Both Venezuela and Cuba want to get their hands on the 85-year-old Posada, accused of orchestrating the 1976 terrorist bombing of a Cuban airliner in which all 73 on board died. The U.S. government has for years refused a Venezuelan extradition request for Posada, a Cuban-born Venezuelan citizen who lives in the supportive Cuban exile community of South Florida that applauds his longtime mission to kill former Cuban President Fidel Castro.

U.S. administrations back to the Nixon era have turned a blind eye to — and at times encouraged — Posada’s anti-communist militancy, partly to court the Cuban exile constituency that can sway swing-state Florida in presidential elections. But faced with the prospect of bringing former NSA contractor Snowden to justice and putting an end to the embarrassing disclosures of U.S. government surveillance, President Obama could make the political calculus that delivering Posada to Caracas would be a fair exchange.

Even if Venezuelan President Nicolas Maduro fulfills his offer to protect Snowden, analysts point out that Maduro won’t be in power forever. And Snowden, 30, is almost certain to outlive the leftists’ shaky grip on the leadership in politically turbulent Venezuela. Maduro is one of three Latin American leaders to offer Snowden asylum and an escape from the diplomatic no-man’s land in which he has been living for 18 days at Moscow’s Sheremetyevo Airport. Presidents Evo Morales of Bolivia and Daniel Ortega of Nicaragua have also said Snowden would be welcome to shelter in their countries.

Cuban President Raul Castro, brother of the revolutionary leader that Posada has targeted for decades, has made sympathetic noises about Snowden’s plight. But Havana has stopped short of offering a haven for Snowden, who is accused of leaking classified information.

Like Venezuela, Cuba has unresolved diplomatic issues with the United States. Four of five Cubans convicted of espionage in 2001 remain in U.S. prisons serving long terms for spying on anti-Castro exile groups like those aligned with Posada. Getting back the “Five Heroes,” as they are known in Cuba, has been a cause célèbre for the Castro regime. Also, the Cuban government holds U.S. citizen Alan Gross, convicted two years ago of illegally importing and installing telecommunications equipment in Cuba without government approval.

Although the possibility of trading the four remaining spies for Gross has presumably been considered, the White House might be more keen to get Snowden, whose leaks have continued since he outted himself as the source of revelations that the NSA gathers data on billions of phone calls, emails and texts worldwide.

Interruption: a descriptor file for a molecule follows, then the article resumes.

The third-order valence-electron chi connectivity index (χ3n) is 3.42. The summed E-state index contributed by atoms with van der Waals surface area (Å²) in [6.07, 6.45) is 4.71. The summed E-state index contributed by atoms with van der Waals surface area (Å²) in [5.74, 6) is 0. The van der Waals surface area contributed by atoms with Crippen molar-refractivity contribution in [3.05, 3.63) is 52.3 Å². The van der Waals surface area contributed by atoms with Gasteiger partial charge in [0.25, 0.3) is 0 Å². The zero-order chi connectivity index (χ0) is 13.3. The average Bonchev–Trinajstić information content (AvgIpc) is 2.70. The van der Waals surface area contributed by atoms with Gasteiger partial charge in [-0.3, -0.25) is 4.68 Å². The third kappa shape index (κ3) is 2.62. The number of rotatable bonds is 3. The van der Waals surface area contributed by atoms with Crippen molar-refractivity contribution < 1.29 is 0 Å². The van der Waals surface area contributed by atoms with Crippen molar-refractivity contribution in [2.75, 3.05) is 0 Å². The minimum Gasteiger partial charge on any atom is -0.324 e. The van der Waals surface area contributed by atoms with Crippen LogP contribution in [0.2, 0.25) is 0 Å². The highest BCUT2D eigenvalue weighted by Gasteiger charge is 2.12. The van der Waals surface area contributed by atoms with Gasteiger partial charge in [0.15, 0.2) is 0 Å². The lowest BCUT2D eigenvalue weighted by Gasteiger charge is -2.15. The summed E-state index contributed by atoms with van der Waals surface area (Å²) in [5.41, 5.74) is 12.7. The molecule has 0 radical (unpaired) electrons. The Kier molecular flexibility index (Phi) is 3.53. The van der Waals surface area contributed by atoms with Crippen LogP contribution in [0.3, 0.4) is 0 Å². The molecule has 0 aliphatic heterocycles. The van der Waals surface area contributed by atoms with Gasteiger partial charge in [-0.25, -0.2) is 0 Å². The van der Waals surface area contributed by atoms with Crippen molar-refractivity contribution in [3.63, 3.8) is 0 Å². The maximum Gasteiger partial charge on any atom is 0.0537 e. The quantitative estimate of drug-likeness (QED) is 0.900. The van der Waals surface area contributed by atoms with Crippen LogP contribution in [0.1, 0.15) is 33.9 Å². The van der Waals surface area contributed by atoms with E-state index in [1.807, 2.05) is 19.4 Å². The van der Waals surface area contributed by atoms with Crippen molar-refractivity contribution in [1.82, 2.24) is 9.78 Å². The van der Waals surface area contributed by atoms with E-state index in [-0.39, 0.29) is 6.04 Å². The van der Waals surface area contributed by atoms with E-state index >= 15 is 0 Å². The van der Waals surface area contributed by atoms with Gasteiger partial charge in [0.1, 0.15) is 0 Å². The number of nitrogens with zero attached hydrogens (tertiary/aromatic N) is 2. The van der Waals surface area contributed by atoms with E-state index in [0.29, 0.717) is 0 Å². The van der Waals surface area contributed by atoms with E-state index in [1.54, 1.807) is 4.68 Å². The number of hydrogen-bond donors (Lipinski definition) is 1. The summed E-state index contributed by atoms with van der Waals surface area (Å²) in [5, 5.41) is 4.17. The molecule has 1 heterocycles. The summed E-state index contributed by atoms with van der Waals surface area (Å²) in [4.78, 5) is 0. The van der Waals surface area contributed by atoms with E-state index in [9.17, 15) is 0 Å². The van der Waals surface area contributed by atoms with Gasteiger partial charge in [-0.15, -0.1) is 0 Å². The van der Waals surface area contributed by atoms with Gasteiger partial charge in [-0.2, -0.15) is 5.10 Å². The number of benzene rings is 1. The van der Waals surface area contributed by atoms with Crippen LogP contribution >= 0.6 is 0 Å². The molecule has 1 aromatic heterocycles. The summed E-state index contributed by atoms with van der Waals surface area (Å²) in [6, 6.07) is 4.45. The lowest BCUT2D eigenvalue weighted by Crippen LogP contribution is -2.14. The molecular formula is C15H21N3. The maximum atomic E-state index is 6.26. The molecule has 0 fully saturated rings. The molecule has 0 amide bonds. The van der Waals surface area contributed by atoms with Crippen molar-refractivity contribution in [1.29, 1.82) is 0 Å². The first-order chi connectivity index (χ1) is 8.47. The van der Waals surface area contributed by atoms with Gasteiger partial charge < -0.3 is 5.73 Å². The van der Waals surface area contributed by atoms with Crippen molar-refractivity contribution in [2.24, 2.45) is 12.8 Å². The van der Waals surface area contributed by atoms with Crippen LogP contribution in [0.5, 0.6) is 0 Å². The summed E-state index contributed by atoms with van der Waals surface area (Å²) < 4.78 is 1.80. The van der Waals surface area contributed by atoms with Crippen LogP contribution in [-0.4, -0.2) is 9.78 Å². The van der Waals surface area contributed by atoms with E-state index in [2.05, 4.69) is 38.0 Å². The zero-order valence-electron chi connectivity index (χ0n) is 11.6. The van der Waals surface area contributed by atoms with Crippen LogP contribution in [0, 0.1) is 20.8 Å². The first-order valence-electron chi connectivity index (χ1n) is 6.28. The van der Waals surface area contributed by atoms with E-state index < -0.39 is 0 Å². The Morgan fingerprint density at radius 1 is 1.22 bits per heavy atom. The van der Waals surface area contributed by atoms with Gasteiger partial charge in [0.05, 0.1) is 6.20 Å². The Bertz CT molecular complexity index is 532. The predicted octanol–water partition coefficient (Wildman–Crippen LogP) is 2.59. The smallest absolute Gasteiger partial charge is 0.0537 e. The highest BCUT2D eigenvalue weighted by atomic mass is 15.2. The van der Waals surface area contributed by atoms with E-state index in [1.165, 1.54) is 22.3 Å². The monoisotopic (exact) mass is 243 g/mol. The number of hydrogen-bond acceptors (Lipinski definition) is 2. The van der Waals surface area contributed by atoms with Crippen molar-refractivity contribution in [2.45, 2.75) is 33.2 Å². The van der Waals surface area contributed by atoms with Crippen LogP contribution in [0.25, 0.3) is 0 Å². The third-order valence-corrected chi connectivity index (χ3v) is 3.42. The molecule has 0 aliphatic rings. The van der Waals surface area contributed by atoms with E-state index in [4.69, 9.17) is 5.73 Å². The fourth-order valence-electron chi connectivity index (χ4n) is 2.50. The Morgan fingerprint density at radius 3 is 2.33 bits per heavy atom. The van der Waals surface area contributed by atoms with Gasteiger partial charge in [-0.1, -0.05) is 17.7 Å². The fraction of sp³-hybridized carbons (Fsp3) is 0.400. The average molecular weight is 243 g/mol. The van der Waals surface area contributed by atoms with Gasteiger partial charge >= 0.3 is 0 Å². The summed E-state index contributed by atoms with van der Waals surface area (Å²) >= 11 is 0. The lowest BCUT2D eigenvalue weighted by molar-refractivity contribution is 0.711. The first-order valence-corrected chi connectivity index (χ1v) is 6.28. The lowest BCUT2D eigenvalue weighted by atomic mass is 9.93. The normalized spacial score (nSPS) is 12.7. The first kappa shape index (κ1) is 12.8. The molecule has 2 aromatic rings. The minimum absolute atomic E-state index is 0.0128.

Experts familiar with the thorny relationships between Washington and leftist-ruled Latin American countries see Snowden’s security in Venezuela as potentially short-lived. “The first thing he has to ask himself about any country he’s considering for asylum is what do they want from the United States and what leverage does the United States have over them,” said Peter Kornbluh, a senior analyst on Latin America at the National Security Archive, an independent documentation research center in Washington.

Venezuela wants Posada extradited, said Kornbluh, who has extensively researched the Posada case. “But on the other hand, coming to a deal with the United States for a swap like that would undermine the nationalist credentials of a country that stood up and agreed on principle to let him come.” The open question, Kornbluh said, is how much Maduro wants to move toward the political center and court better U.S. ties to shore up an economy in crisis despite enviable oil wealth.

Charles Shapiro, a former U.S. ambassador to Venezuela who is president of the Institute of the Americas, says he takes the Latin American leaders at “face value” in their offers of asylum. What is more perplexing, he said, is how Snowden could travel from Moscow to Caracas without the plane entering U.S. or allied airspace.
White House spokesman Jay Carney told reporters Tuesday that the Obama administration has conveyed “to every country that might be considered a destination for Snowden” that he should attempt to travel nowhere other than to the United States.

Miguel Tinker Salas, a professor of Latin American history at Pomona College, sees little prospect of Maduro swapping Snowden for Posada. But he points out that Maduro won a narrow victory over opposition candidate Henrique Capriles in an April election to succeed President Hugo Chavez, who died in March. And opposition leaders have vowed to organize a recall of Maduro within three years, opening the possibility of regime change in the near future. Snowden would be better served taking asylum in Bolivia, Tinker Salas said, as Morales appears more firmly in power and less susceptible to U.S. pressure than the other Latin American leaders who have put out the welcome mat.

Snowden was offered asylum by Morales on Saturday as the Bolivian president vented his outrage over an incident last week in which four European countries denied his plane entry into their airspace because of rumors that Snowden was on board. “That was a slap in the face of everybody in Latin America” that has spurred a fresh anti-imperialist frenzy in the region, said Daniel Hellinger, an international relations professor at Webster University in Missouri.

“There is little doubt that it will set back relations between Venezuela and the United States, which had been showing signs of improvement,” Hellinger said. “I do not think Maduro will use Snowden as a pawn at all. More dangerous for Snowden is the prospect, given the close election in April, that Maduro might be recalled within a few years.”